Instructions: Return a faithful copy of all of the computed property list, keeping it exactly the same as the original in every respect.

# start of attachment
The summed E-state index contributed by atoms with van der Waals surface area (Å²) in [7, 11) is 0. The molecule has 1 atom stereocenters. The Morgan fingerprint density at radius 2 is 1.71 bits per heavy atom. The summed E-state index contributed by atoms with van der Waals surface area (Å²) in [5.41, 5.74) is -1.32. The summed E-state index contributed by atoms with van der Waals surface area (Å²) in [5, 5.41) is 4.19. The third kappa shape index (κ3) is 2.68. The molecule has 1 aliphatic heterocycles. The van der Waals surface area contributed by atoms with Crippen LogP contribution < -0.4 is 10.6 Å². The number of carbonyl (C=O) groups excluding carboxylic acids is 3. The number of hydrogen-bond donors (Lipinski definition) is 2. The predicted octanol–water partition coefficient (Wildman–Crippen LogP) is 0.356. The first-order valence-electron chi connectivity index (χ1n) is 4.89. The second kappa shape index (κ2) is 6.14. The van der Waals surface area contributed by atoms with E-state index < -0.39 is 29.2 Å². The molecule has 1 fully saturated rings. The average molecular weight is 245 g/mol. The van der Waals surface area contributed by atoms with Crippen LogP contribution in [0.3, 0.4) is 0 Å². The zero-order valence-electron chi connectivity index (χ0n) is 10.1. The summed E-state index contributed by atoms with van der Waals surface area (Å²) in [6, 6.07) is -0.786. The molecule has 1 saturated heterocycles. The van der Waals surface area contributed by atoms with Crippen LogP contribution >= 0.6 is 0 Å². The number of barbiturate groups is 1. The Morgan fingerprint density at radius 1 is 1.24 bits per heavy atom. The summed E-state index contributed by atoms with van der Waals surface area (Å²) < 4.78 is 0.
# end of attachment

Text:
The summed E-state index contributed by atoms with van der Waals surface area (Å²) in [7, 11) is 0. The molecule has 1 atom stereocenters. The Morgan fingerprint density at radius 2 is 1.71 bits per heavy atom. The summed E-state index contributed by atoms with van der Waals surface area (Å²) in [5.41, 5.74) is -1.32. The summed E-state index contributed by atoms with van der Waals surface area (Å²) in [5, 5.41) is 4.19. The third kappa shape index (κ3) is 2.68. The molecule has 1 aliphatic heterocycles. The van der Waals surface area contributed by atoms with Crippen LogP contribution < -0.4 is 10.6 Å². The number of carbonyl (C=O) groups excluding carboxylic acids is 3. The number of hydrogen-bond donors (Lipinski definition) is 2. The predicted octanol–water partition coefficient (Wildman–Crippen LogP) is 0.356. The first-order valence-electron chi connectivity index (χ1n) is 4.89. The second kappa shape index (κ2) is 6.14. The van der Waals surface area contributed by atoms with E-state index < -0.39 is 29.2 Å². The molecule has 1 fully saturated rings. The average molecular weight is 245 g/mol. The van der Waals surface area contributed by atoms with Crippen LogP contribution in [0.3, 0.4) is 0 Å². The zero-order valence-electron chi connectivity index (χ0n) is 10.1. The summed E-state index contributed by atoms with van der Waals surface area (Å²) in [6, 6.07) is -0.786. The molecule has 1 saturated heterocycles. The van der Waals surface area contributed by atoms with Crippen LogP contribution >= 0.6 is 0 Å². The number of barbiturate groups is 1. The Morgan fingerprint density at radius 1 is 1.24 bits per heavy atom. The summed E-state index contributed by atoms with van der Waals surface area (Å²) < 4.78 is 0.